Looking back on my reviews, there are aspects of Danger 5 I should mention at least once before I move on. First and foremost, hats off to the technical crew working behind the scenes. Danger 5 wouldn’t function if the cinematographers, the SFX crew, the set designers, the costumers, the lighting techs, and everyone else I missed didn’t put their blood sweat and tears into this production. These men and women created a setting and an atmosphere that was as consistent as the Sun rising in the morning, even when the writing was shaky. It’s this crew that put Danger 5 on a higher level compared to similar genre parodies like Kung Fury. To put it simply, without these crew members, Danger 5 could never replicate the feels of both the 60’s and the 80’s.

I’d like to also give a shout out to the actors and actresses. Sure, none of the performances ever truly stood out to me like some of the harder-hitting comedies and dramas out there. That also means though that there was never an outright bad performance. In fact, everyone just seemed to be having an incredibly fun time, which translated well to the screen. If you want an example, look at Steve Parker’s performance as Nikita Khrushchev. He was clearly having a blast, and it made the role all the more fun. I honestly don’t know if I’ll see any of these actors and actresses again, but I’ll always appreciate what they’ve accomplished in Danger 5.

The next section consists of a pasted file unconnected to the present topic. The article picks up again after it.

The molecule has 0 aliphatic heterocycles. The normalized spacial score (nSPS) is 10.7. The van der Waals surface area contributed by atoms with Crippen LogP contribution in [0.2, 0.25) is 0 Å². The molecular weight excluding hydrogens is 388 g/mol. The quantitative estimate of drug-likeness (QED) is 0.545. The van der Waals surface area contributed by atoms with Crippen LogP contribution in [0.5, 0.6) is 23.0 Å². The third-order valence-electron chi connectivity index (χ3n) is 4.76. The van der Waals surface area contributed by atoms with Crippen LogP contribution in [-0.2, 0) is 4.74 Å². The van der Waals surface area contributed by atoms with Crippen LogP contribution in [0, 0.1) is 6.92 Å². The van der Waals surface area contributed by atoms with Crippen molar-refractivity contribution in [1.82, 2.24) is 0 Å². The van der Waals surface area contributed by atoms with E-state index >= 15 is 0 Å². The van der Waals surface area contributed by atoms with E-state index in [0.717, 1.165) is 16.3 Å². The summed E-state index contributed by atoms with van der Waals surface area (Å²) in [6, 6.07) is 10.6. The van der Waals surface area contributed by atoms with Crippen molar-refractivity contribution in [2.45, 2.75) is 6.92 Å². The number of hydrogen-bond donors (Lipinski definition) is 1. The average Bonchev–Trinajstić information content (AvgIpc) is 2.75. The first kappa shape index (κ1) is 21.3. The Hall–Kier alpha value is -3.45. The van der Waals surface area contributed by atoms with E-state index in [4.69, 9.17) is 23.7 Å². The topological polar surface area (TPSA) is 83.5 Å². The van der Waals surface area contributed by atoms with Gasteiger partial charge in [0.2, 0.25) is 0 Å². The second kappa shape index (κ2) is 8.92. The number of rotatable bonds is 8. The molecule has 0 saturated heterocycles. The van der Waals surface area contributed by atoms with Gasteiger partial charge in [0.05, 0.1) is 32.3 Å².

In Conclusion

All that said, I appreciated this rewatch, if only for my rediscovery of season two. Even with all the bumps, it’s a highly amusing ride. Watching Danger 5, we’re guaranteed at minimum a sensible chuckle. At best, we not only get belly laughs but we also get a whole range of other emotions, often at the same time. It’s a real shame Danger 5 isn’t on Netflix. It would probably retain if not gain some viewership here in the states.

I hope you all have enjoyed my reviews of Danger 5. If you haven’t watched them yet I hope I convinced you to at least try watching an episode. If you have watched Danger 5 before, I hope you not only revisit the show but also gain some insight into what makes these episodes tick. If you’re wondering what’s next on Off the Beaten Path. I won’t tell you yet what I’m reviewing next, but I’ll leave you with this hint. Prepare to follow Mr. Rabbit down a rabbit hole of deadly conspiracies and dubious morality.

Final Season One Recommendation: Recommend

Final Season Two Recommendation: Recommend  

Individual Season One Episode Recommendations:

Individual Season Two Episode Recommendations:

Joseph MacMaster

Writer extraordinaire in progress who hangs out with the Chicago Film Scene crew. I screenwrite for my fellow CFS filmmakers. I also write TV and movie reviews, and am a co-host/main writer of the Chicago Film Scene: Live! podcast.

Joseph MacMaster

Writer extraordinaire in progress who hangs out with the Chicago Film Scene crew. I screenwrite for my fellow CFS filmmakers. I also write TV and movie reviews, and am a co-host/main writer of the Chicago Film Scene: Live! podcast.